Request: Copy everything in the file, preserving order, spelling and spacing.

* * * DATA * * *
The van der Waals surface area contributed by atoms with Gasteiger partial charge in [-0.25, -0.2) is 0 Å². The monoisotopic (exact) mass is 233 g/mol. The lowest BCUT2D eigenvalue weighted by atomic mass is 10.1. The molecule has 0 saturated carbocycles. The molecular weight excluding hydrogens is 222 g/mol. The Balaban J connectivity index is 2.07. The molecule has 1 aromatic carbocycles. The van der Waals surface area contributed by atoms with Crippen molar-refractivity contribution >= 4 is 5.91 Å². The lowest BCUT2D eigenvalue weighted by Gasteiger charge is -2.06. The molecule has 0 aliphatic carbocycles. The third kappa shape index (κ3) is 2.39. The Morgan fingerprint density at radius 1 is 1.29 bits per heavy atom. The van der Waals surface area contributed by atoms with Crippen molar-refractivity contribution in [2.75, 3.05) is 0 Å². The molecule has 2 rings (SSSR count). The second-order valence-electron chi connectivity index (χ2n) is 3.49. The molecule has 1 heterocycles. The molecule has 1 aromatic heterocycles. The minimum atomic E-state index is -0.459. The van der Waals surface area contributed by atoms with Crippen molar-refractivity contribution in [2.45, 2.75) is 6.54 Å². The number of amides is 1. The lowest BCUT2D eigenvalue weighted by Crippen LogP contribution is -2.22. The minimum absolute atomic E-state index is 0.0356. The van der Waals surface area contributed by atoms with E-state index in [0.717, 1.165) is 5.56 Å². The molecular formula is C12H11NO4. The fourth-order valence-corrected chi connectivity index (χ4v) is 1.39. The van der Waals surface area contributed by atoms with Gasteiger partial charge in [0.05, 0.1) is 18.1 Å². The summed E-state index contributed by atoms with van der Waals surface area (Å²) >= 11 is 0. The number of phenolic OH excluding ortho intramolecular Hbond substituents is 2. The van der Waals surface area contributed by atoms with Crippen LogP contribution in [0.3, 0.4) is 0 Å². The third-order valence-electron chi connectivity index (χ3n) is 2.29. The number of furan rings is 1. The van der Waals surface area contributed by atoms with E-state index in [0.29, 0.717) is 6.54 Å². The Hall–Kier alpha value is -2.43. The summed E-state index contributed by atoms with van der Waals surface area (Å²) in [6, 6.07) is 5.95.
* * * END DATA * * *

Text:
The van der Waals surface area contributed by atoms with Gasteiger partial charge in [-0.25, -0.2) is 0 Å². The monoisotopic (exact) mass is 233 g/mol. The lowest BCUT2D eigenvalue weighted by atomic mass is 10.1. The molecule has 0 saturated carbocycles. The molecular weight excluding hydrogens is 222 g/mol. The Balaban J connectivity index is 2.07. The molecule has 1 aromatic carbocycles. The van der Waals surface area contributed by atoms with Crippen molar-refractivity contribution >= 4 is 5.91 Å². The lowest BCUT2D eigenvalue weighted by Gasteiger charge is -2.06. The molecule has 0 aliphatic carbocycles. The third kappa shape index (κ3) is 2.39. The Morgan fingerprint density at radius 1 is 1.29 bits per heavy atom. The van der Waals surface area contributed by atoms with Crippen molar-refractivity contribution in [2.75, 3.05) is 0 Å². The molecule has 2 rings (SSSR count). The second-order valence-electron chi connectivity index (χ2n) is 3.49. The molecule has 1 heterocycles. The molecule has 1 aromatic heterocycles. The minimum atomic E-state index is -0.459. The van der Waals surface area contributed by atoms with Crippen molar-refractivity contribution in [2.45, 2.75) is 6.54 Å². The number of amides is 1. The lowest BCUT2D eigenvalue weighted by Crippen LogP contribution is -2.22. The minimum absolute atomic E-state index is 0.0356. The van der Waals surface area contributed by atoms with E-state index in [0.717, 1.165) is 5.56 Å². The molecular formula is C12H11NO4. The fourth-order valence-corrected chi connectivity index (χ4v) is 1.39. The van der Waals surface area contributed by atoms with Gasteiger partial charge in [0.05, 0.1) is 18.1 Å². The summed E-state index contributed by atoms with van der Waals surface area (Å²) >= 11 is 0. The number of phenolic OH excluding ortho intramolecular Hbond substituents is 2. The van der Waals surface area contributed by atoms with Crippen LogP contribution in [0.3, 0.4) is 0 Å². The third-order valence-electron chi connectivity index (χ3n) is 2.29. The number of furan rings is 1. The van der Waals surface area contributed by atoms with E-state index in [0.29, 0.717) is 6.54 Å². The Hall–Kier alpha value is -2.43. The summed E-state index contributed by atoms with van der Waals surface area (Å²) in [6, 6.07) is 5.95.